'How will people get there' says City Council leader over Nottingham Forest City Ground move

The land in Toton was originally purchased for development around a planned HS2 station
The land in Toton was originally purchased for development around a planned HS2 station -Credit:Joseph Raynor/Nottingham Post

Nottinghamshire council leaders are at loggerheads over the potential for Nottingham Forest to leave the City Ground and build a brand new stadium in Toton. David Mellen, Nottingham City Council's leader, has questioned how people would get there and whether it is right to send people "halfway to Derby to watch a Nottingham team."

But Ben Bradley, Nottinghamshire County Council's leader and a Forest fan, says the City Ground is "not fit for purpose" and that a new stadium could be "pretty amazing." Reds owner Evangelos Marinakis says moving to a bigger facility will set the club "on the right path."

The potential Toton move came about after Forest went public with their opposition to a rent increase demand from Nottingham City Council. The council, which owns the land on which the City Ground sits, reportedly want to increase annual rent from £250,000 to over £1 million.

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The authority has also offered Forest the chance to buy the stadium outright for £10 million. Despite that, discussions continue about the potential for Nottingham Forest to be based on land in Toton once earmarked for HS2.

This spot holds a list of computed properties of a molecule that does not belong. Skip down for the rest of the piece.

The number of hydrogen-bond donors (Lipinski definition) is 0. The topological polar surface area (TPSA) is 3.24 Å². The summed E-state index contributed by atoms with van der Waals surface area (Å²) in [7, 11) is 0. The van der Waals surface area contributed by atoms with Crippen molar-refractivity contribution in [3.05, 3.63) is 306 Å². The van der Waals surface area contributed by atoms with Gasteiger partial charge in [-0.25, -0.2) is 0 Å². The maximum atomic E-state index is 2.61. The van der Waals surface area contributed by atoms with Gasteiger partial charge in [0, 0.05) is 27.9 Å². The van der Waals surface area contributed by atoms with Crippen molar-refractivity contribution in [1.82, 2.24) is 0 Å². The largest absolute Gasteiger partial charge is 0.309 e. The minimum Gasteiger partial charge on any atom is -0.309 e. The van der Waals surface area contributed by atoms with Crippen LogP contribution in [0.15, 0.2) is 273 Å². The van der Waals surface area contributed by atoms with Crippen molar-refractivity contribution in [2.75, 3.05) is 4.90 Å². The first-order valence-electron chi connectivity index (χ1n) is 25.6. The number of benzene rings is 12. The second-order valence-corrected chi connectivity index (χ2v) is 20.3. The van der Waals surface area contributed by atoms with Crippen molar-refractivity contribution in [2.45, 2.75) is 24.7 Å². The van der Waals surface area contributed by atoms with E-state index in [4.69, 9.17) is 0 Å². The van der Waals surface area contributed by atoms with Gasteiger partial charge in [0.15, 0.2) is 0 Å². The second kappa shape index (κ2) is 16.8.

Speaking about that idea, Councillor David Mellen said: "I would ask, how are people going to get there? They're going to have to have very big car parks because the public transport to Toton is not as luxurious as the public transport to the City Ground.

"You can get maybe 100 people standing on the tram, but that's a few journeys of the tram to get people out there if they want 30 odd thousand every week. Do we really want to pollute the environment more by having extra car journeys when they're not necessary?


"Is that the right way for people to go halfway to Derby to watch a Nottingham team? I think all those things need to be considered."

Councillor Ben Bradley on the other hand said he could see the appeal of a Toton move. The leader of Nottinghamshire County Council, which owns the parcel of Toton land in question, said in a statement on X: "I hope that the city are genuine in their offer to negotiate with the club over the land.

"On the other hand it's clear that being able to bring in the revenue will have a huge impact on the club's ability to compete, and the reality of the City Ground is some folks having to queue for 20 minutes to get in the turnstiles or to get a pint because some of the facilities aren't actually fit for purpose.

"A state of the art new home - something with character and not a soulless box - could be a huge statement. I've been round the Tottenham Stadium and it's pretty amazing."